Articles tagged documentary, assisted suicide, end of life issues, digital video, francis ford coppola, sick, live and let go, aids, homosexuality, gay, lesbian, transgender

‘Do I Sound Gay?’ Raises More Questions Than It Answers

While his topic lends itself to a personal frame, filmmaker David Thorpe remains such a tentative presence in his own story that the result is both navel-gazing and non-revealing.

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‘Frontline: Escaping ISIS’ Explores the Terrorist Group’s Genocidal Aims

As Frontline: Escaping ISIS reveals in images that are at once effectively impressionistic and grim, ISIS is embarked on a genocidal, "forced conversion" crusade against the Yazidi.

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‘My Depression: The Up and Down of It’, Sketches a Relationship With Illness

The supermarket bins in this story are stocked with Mystery, Anxiety, and Fresh Doubt, and shelves are lined with boxes of Tired and Go Away or sacks of Malaise.

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‘Red Army’ Raises Thought-provoking Questions About the Price of Greatness

Red Army works as an engaging history lesson and an entertaining sports documentary.

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‘Tangerine’ Is a Raucous, Gorgeous Comedy of Errors

This is a sprawling, generous examination of how lies intersect with truths, and especially, how gender identities occasion such intersection.

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8 Jul 2015 // 9:11 AM

Outfest Explores a World of Transgender Experiences on Film

Of the 166 films from 33 countries premiering at Outfest from Thursday to July 19, about 15 percent center on the transgender experience or include transgender actors, looking beyond celebrities like Jenner and Orange Is the New Black actress Laverne Cox.

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The Nuclear Family Explodes in ‘Mislaid’

Nell Zink's characters represent and confront most of the "-isms" and phobias related to the “Other” that still plague not only the USA, but the entire world.

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‘Amy’: She Was All About the Music

As sad as Winehouse's story may be, Amy is gorgeous and provocative, too.

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AFI Docs 2015 + HBO: ‘Requiem for the Dead: American Spring 2014’

As Requiem for the Dead shows, the clues that signal the violence committed by gun-bearing killers found on social media are missed until it's too late.

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Orson Welles Is Still Having the Last Laugh in ‘Magician’

Chuck Workman's Magician presents a vision of a man who made an equitable bargain with his genius and enjoyed a life larger than most of us could imagine.

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Human Rights Watch Film Festival 2015: ‘(T)Error’

As compelling as (T)Error's restless images are, the film never lets you forget what you can't see, what's deliberately hidden, and what's receding from view even as you look.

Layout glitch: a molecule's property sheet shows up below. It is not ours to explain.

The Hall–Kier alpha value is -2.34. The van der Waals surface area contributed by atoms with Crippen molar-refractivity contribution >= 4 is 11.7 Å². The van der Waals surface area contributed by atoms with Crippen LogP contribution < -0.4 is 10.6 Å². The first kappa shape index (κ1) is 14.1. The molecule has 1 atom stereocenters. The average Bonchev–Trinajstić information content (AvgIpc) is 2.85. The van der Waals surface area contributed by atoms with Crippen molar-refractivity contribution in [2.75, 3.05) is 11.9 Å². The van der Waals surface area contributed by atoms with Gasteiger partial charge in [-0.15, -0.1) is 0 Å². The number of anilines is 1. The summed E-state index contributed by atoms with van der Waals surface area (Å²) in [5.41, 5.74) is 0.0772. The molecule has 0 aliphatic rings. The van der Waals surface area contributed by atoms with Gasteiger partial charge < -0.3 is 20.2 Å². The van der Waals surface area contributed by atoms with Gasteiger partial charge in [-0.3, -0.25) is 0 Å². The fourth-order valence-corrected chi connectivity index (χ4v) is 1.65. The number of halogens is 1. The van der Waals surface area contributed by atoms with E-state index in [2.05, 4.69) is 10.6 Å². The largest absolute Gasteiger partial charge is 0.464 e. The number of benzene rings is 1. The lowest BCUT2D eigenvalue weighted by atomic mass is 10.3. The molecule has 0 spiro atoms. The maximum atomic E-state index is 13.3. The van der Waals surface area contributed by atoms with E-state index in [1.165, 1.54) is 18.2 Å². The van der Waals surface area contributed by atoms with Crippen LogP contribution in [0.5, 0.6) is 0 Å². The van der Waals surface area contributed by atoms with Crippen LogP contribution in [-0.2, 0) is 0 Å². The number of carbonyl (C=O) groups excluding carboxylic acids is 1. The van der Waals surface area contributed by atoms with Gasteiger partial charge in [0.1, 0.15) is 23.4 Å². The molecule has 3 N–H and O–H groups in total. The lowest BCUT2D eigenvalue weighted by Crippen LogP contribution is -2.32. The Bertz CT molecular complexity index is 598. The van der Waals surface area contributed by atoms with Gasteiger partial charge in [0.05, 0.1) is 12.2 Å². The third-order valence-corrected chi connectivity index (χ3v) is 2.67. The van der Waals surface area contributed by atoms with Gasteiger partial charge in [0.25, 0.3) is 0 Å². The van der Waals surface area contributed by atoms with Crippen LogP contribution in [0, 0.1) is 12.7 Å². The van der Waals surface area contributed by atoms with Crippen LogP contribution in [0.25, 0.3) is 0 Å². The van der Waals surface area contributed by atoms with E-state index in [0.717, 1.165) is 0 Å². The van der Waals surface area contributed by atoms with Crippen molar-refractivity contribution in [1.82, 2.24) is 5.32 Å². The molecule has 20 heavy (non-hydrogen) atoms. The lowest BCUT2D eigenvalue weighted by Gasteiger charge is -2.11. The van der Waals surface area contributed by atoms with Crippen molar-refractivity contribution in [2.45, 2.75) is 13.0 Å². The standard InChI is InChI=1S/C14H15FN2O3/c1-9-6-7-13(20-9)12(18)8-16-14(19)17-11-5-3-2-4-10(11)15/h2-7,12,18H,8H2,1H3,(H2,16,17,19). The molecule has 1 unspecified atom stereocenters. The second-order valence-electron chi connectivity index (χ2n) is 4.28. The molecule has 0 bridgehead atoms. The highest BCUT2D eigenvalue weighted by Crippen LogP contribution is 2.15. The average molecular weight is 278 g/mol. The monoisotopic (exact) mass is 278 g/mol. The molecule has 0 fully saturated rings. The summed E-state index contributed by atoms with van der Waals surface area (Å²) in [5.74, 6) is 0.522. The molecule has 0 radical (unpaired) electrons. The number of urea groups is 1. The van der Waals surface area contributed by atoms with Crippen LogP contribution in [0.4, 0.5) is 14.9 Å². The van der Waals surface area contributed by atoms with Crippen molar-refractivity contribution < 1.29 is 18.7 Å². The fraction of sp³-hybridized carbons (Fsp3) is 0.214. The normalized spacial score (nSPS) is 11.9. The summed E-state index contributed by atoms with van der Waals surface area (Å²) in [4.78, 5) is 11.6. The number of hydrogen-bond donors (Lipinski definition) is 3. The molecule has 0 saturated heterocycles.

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AFI Docs 2015: ‘Drone’ Shows How the World Is Becoming a War Zone

Drone raises vital questions not only about how drones shapes the modern military experiences, but also about how drones reshape moral ground.

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Human Rights Watch Festival and AFI Docs 2015: ‘Of Men and War’

Of Men and War, shot over six years, follows multiple mostly unnamed veterans as they share their rage, fear, and frustration.

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Human Rights Watch Film Festival 2015: ‘Cartel Land’ and the Never-Ending Story of the Drug War

Cartel Land reveals the false opposition between good and evil in the drug wars.

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‘Heaven Knows What’ Blurs the Boundaries Between Documentary and Fiction

Heaven Knows What brings fiction and experience together, raising provocative questions about how you believe one and the other.

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‘The Decent One’ Takes on the Task of Humanizing Himmler

Using Heinrich Himmler's personal letters and journals, The Decent One presents an intimate family portrait of the architect of the Holocaust.

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‘A Year in Champagne’ Is All Fruit and No Acidity

There's plenty of dazzle but little depth in this champagne documentary.

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The Ongoing Conversation of Gender and Sexuality

Dutch author Maxim Februari's The Making of a Man is an interesting, if sometimes frustrating, contribution to discussions of gender and sexuality.

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26 May 2015 // 8:22 AM

Cannes 2015: ‘Amy’ Follows Late Singer’s Descent

In Amy, a new documentary about the late star Amy Winehouse, we learn just how unique and complicated a descent can be.

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Albert Maysles’ Final Film, ‘In Transit’, Now Screening in Select Theaters

The documentary pioneer, who passed away earlier this year, leaves behind one last film to his name, documents lives on board the Amtrak Empire Builder train.

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//Mixed media

Because Blood Is Drama: Considering Carnage in Video Games and Other Media

// Moving Pixels

"It's easy to dismiss blood and violence as salacious without considering why it is there, what its context is, and what it might communicate.

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